Oh, and to help keep this thread on track, I checked the part number for the rear drive case of the Vision on the Ron Ayers site and found no number listed.  I carefully double checked the number and still no go, so it is unlikely the parts would interchange, as the venture series is a much longer running model and a superseded number from the XZ would show up related to the newer application.   Pretty obvious there is no crossover.  Similar looking design of the parts but just try mixing them up.  Now go prove me wrong and make it work. ;)
« Last Edit: May 09, 2012, 11:56:49 PM by fret nut »
Retired, on the downhill slide. . . . . . . . still feels like going uphill!

QBS

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Re: 1982 Vision and Venture rear end
« Reply #24 on: May 10, 2012, 12:18:36 AM »
fret nut, I can certainly identify with your desire for 200 more cc's.  I've often thought the same thing.  However, after much cogitation, I've come to think that only 100 more would be a better bike.  A xz750 would be scary fast, especially in the 0-70 mph range.  Kinda like a 500 or 750 kawasaki triple.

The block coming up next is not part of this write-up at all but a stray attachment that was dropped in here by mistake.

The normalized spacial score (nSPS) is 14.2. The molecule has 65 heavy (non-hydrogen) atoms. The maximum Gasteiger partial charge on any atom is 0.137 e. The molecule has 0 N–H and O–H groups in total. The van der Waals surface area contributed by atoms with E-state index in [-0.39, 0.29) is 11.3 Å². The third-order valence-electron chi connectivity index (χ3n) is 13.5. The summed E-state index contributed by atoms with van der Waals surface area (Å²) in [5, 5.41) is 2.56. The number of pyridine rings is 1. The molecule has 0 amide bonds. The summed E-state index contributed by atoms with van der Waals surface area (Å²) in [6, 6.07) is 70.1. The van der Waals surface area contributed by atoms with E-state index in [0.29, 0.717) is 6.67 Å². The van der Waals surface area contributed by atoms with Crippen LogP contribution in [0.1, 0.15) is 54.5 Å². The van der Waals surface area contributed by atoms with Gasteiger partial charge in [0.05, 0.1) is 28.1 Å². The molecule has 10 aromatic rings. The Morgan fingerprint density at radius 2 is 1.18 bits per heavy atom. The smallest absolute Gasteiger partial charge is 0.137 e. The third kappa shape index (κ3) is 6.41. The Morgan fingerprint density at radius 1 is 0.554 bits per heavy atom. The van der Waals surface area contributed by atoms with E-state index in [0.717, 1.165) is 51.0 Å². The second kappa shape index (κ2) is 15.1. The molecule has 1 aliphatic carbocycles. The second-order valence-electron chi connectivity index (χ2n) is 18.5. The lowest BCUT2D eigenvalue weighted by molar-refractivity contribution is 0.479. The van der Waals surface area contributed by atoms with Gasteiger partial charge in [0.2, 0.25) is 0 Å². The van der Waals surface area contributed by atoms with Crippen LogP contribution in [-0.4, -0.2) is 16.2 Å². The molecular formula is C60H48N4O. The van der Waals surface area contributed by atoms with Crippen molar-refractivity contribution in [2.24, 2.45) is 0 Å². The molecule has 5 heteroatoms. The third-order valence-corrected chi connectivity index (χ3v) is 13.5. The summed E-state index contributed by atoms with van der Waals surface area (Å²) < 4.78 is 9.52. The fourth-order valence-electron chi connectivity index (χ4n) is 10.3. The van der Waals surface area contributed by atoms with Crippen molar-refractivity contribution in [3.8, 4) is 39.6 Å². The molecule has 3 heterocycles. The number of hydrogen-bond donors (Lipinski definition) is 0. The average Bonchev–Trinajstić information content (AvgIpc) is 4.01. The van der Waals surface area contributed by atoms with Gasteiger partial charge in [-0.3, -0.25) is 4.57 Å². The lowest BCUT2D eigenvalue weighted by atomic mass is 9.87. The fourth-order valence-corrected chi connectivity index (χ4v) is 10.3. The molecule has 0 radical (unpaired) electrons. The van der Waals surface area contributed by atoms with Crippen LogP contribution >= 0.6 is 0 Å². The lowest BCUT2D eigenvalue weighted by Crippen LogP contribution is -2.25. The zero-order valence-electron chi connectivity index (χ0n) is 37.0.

« Last Edit: May 10, 2012, 11:24:45 AM by QBS »

Rikugun

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Re: 1982 Vision and Venture rear end
« Reply #25 on: May 10, 2012, 09:39:10 AM »
Quote
Kinda like a 500 or 750 kawasaki triple
  Sure, they could wheelie at highway speed but talk about evil handling!  :o The Vision handles like a dream compared to thoses beasts  :D   :D
It is far better to grasp the universe as it really is then to persist in delusion, however satisfying or reassuring.  Carl Sagan

fret not

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Re: 1982 Vision and Venture rear end
« Reply #26 on: May 11, 2012, 12:44:05 AM »
When the Kawasaki triples hit the market (500 first) the racing organization that held our races made a rule that even in the box stock class the H1s had to have other than stock rear shocks.  Owners of other brands of bikes complained and then they all were allowed to have Koni , Girling,  S&W, or what ever they wanted.  Yes, they were evil handling, but any bike can be scarey if pushed hard enough.  "Bamboo frames" is what they called them.  They would pass in the straights and you would get them back in the turns.  That made for a bit more action and a lot more smoke. :D